Bangsamoro Organic Law still faces serious challenges
A Cotabato City think tank has advised against too much rejoicing over the enactment of the Bangsamoro Organic Law (BOL), saying the charter of a proposed new autonomous region for Muslims in Mindanao still needs to clear a plebiscite and beat a possible legal challenge.
President Rodrigo Duterte last week signed the BOL, a key step to ending a Muslim rebellion in the south that had claimed more than 150,000 lives since the 1970s.
Tens of thousands of Moro Islamic Liberation Front (MILF) members, supporters and local residents from various parts of Mindanao, including women in headscarves and fighters carrying firearms, trooped to the main MILF camp in Sultan Kudarat, Maguindanao province, for a consultation on Sunday.
‘Most people want peace’
Their leaders are seeking support for the law ahead of a plebiscite on the measure, which establishes an expanded autonomous region for Muslims in Mindanao and is aimed at ending one of Asia’s longest and deadliest conflicts.
“This is our dream. If we end this [fighting], hopefully we can live in peace,” Nasser Samama, a 61-year-old veteran rebel fighter, said inside the MILF’s headquarters in Camp Darapanan.
“Most people want peace and so do we in the MILF forces. What the MILF has achieved is not just for our group but for the whole of Mindanao,” Samama said.
The BOL aims to enforce a 2014 peace deal between the government and the MILF, under which the rebel group vowed to give up its quest for independence and lay down the weapons of its 30,000 fighters in return for self-rule.
Under the BOL, a new political entity called Bangsamoro Autonomous Region in Muslim Mindanao (BARMM) would replace the current Autonomous Region in Muslim Mindanao (ARMM) established following a 1996 deal with another rebel group, the Moro National Liberation Front.
The BARMM will have more powers and cover a bigger area.
Last week’s signing of the BOL was met with rejoicing in Mindanao.
But on Sunday lawyer Benedicto Bacani, executive director of the Institute for Autonomy and Governance, cautioned against too much excitement about the BOL, citing the challenges facing the measure.
“The initial challenges [for the BOL] is to hurdle [possible] constitutional challenges and for its ratification in the plebiscite,” Bacani said.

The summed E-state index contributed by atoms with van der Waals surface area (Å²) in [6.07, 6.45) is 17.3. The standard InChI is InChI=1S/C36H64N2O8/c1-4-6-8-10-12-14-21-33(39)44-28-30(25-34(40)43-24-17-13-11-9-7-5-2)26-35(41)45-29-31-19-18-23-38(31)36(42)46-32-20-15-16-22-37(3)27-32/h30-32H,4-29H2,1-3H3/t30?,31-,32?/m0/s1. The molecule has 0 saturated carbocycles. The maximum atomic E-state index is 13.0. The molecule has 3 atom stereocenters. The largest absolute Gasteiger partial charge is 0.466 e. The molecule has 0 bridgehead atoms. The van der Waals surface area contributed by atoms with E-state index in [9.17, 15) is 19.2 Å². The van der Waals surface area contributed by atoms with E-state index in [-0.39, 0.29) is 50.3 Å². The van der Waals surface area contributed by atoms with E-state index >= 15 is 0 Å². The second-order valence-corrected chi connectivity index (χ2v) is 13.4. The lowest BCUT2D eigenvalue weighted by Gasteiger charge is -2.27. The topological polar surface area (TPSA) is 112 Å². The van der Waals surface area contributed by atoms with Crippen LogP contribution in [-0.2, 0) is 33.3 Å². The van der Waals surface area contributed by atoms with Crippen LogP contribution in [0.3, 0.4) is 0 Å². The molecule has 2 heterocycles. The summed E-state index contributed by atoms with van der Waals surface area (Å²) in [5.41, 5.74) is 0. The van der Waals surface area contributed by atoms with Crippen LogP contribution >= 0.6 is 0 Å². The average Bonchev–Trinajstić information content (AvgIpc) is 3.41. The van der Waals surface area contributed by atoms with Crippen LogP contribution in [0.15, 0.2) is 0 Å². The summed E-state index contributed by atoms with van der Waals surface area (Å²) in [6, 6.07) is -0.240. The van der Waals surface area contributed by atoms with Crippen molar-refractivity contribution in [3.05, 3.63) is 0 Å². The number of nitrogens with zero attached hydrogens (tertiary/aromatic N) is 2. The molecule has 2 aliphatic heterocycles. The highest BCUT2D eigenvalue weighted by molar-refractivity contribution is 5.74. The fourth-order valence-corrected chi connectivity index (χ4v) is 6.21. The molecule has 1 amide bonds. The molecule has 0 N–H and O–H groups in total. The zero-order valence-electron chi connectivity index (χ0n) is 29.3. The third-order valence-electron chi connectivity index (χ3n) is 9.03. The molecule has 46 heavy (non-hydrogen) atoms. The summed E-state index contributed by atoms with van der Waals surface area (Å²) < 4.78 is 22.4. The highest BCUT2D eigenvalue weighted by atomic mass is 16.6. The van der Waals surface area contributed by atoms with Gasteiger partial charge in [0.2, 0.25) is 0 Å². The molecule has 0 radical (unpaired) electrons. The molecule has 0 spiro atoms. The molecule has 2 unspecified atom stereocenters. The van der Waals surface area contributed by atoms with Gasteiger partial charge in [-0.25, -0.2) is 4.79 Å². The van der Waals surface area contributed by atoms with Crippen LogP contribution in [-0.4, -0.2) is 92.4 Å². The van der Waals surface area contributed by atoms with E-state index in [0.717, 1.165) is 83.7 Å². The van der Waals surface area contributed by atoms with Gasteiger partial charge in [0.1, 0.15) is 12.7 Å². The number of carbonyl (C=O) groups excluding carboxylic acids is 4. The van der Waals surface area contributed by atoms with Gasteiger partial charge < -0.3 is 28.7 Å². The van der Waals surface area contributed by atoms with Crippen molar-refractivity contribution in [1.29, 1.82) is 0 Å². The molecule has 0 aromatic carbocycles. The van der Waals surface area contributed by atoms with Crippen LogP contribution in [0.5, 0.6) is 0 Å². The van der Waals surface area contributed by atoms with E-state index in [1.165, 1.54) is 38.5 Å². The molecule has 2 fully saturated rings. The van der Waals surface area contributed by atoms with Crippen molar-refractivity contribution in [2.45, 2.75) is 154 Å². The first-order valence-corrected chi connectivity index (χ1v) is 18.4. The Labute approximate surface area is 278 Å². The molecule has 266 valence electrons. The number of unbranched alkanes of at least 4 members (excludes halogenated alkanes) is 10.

He stressed that the charter for the BARMM must first be ratified by the people in the proposed expanded Muslim autonomous region.
The BOL provides that a plebiscite will be held three to five months after the law is approved to legalize the creation of the BARMM.
Besides the ARMM, which encompasses the provinces of Maguindanao, Lanao del Sur, Basilan, Sulu and Tawi-Tawi, the plebiscite will be held in 39 villages in North Cotabato, six towns in Lanao del Norte, and the cities of Cotabato and Isabela.
But the BOL may not get that far before the Philippine Constitution Association and the group of former Sulu Gov. Abdusakur Tan question the constitutionality of the law in the Supreme Court.
Bacani said one of the constitutional issues the two groups may raise could be the parliamentary system of government.
The 1987 Constitution provides for a presidential system of government for all of the Philippines.
While the BARMM would be an integral part of the Philippines, the region would have a parliamentary government that some people see as putting it parallel to the national government, effectively making it a state within a state.
Resolving a challenge could take years.
But once the Bangsamoro Transition Authority (BTA) and the BARMM are in place, Bacani said the two entities should ensure that peace dividends and better security must be felt in the communities.
For the BARMM to succeed, he said, it is vital for the regional government to be efficient, accountable and transparent in handling the region’s finances, and for the national government to make sure that committed funds are delivered on time.
In interview with Radyo Inquirer 990 AM on Sunday, Bangsamoro Transition Commission Chair Ghadzali Jaafar gave assurance that the regional government would be upright.
“[W]e give our assurance that this government is different from the Autonomous Region in Muslim Mindanao,” Jaafar said, without elaborating.
Office of the Presidential Adviser on the Peace Process Undersecretary Nabil Tan described the BOL as “an inclusive law that will provide equal protection to all constituents in the region and not just one sector.” —With reports from Faye Orellana and AFP
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